For those not familiar with the SMART ROTATIONS SR3 products, they are a range of tuned consortia of beneficial soil bacteria selected and tested for their ability to fix nitrogen and solubilise phosphorous. PlantWorks supplies these bacteria in sterile infusion bags taking the bacteria directly from their controlled laboratory bioreactors. The company are at pains to point out that these are not compost ’teas’, but rather pure pharmaceutical grade bacteria grown in a very stringent conditions to an extremely high efficacy point, for those interested in such things the measure of potency is referred to as Colony Forming Units (CFUs). The products are supplied typically in 5 hectare units with 1 litre of biostimulant used as a feed source for the bacteria during establishment. SMART ROTATION SR3 liquid bacteria is applied to the crop post germination, for winter wheat planted in 2020 the ideal time to treat will be in early spring 2021 (GS25-GS31).



There has been a considerable body of work in the UK on the use of bacteria on wheat over recent years, both winter and spring, looking at the increment in yield alone without modulation of inputs. From a number of trials, across the UK using differing wheat varieties the average increase has been in the region of 6.0%, again attributed to improved plant efficiency.



The results freshly in though are probably more resonant to a market where there is an increasing focus on farming for maximum profit, not yield and where there is an increasing sensitivity to the sympathetic management of the soil. These results are particularly interesting as the trends from three different sites are very similar.



Studying the results on winter wheat KWS Zyatt the application of the beneficial bacteria shows an obvious direct effect on yield at the 100% nitrogen rate which is applied here at 260Kg/ha. Interestingly, as the nitrogen rate is reduced, the yield is actually maintained.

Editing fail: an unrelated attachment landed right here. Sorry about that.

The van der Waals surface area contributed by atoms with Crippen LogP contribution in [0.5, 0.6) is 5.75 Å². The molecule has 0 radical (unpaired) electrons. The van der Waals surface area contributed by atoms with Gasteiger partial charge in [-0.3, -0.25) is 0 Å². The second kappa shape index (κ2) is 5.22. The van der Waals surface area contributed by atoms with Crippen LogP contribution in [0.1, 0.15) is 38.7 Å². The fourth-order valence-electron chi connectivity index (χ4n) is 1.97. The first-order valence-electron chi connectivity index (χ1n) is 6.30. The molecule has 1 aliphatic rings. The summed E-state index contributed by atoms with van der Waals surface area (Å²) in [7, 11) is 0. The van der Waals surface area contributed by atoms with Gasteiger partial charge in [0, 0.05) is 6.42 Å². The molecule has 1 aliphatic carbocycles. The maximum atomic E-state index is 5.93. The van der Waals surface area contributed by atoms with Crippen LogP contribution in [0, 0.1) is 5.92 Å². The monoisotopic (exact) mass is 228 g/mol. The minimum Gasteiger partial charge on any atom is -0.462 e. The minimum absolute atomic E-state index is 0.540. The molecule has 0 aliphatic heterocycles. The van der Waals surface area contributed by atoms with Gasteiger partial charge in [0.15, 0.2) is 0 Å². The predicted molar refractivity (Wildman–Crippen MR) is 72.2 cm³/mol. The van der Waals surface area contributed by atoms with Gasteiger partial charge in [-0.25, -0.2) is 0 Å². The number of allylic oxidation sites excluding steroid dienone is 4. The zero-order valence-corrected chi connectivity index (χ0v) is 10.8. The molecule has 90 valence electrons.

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Comparing the percentage increase in yield to that the yield from the 100% nitrogen rate without bacteria application from two sites, one conventional and one regenerative, again, we see very strong correlation, which is statistically significant for those with a mathematical leaning.

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Data taken directly from the combine on both farms show a consistent increase in yield when the biology in the ground has been enhanced. In the conventional system the results range from between 10-11% increase with greater variation in the regenerative system albeit the average increase is very similar.

Taking into consideration the costs of the bacteria, typically at farm price of £20/ha and the extra spray run costs, reducing nitrogen inputs based on this data would achieve and incremental profit of £236/ha in the conventional system and £202/ha in the regenerative system, all whilst reducing the nitrogen loading on the soil.

An independent trial undertaken by NIAB TAG designed by Dr Syed Shah, concurrently aimed to quantify the interaction of N-rate x SR3 (SMART ROTATIONS bacteria) on grain yield of winter wheat KWS Zyatt at its East Malling Kent facility.

Here a negative control is shown with wheat planted without any nitrogen input and not unsurprisingly the yields are considerably lower than those where nitrogen is applied. The data in relation to yield at different nitrogen rates is though fundamental and may cause many to reflect on their standard assumption when it comes to nitrogen best practise. Very little difference is shown in relation to yield, and indeed on wheat protein levels, when nitrogen is reduced from the standard 250kg/ha to 125Kg/ha. In all cases, where bacteria are applied, there is a clear uplift in yield, at approximately 5%.

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Globally the market for bio fertilisers is reported to now exceed $1 billion a year. Not unsurprisingly industry is returning again to look at the natural biology in soils as a source of new products with the goal of enhancing ‘plant efficiency’.
 

Guide your way through spring agronomy decisions

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The incessant and extreme wet conditions are now presenting huge challenges for every farm’s spring agronomy and cropping decisions.

Plans are being urgently reevaluated and rejigged to set priorities for treatment, with a watchful eye on deadlines for timely spring crop establishment when a window allows. And all against a backdrop of potential damage to soil structure to fields from traveling in waterlogged conditions.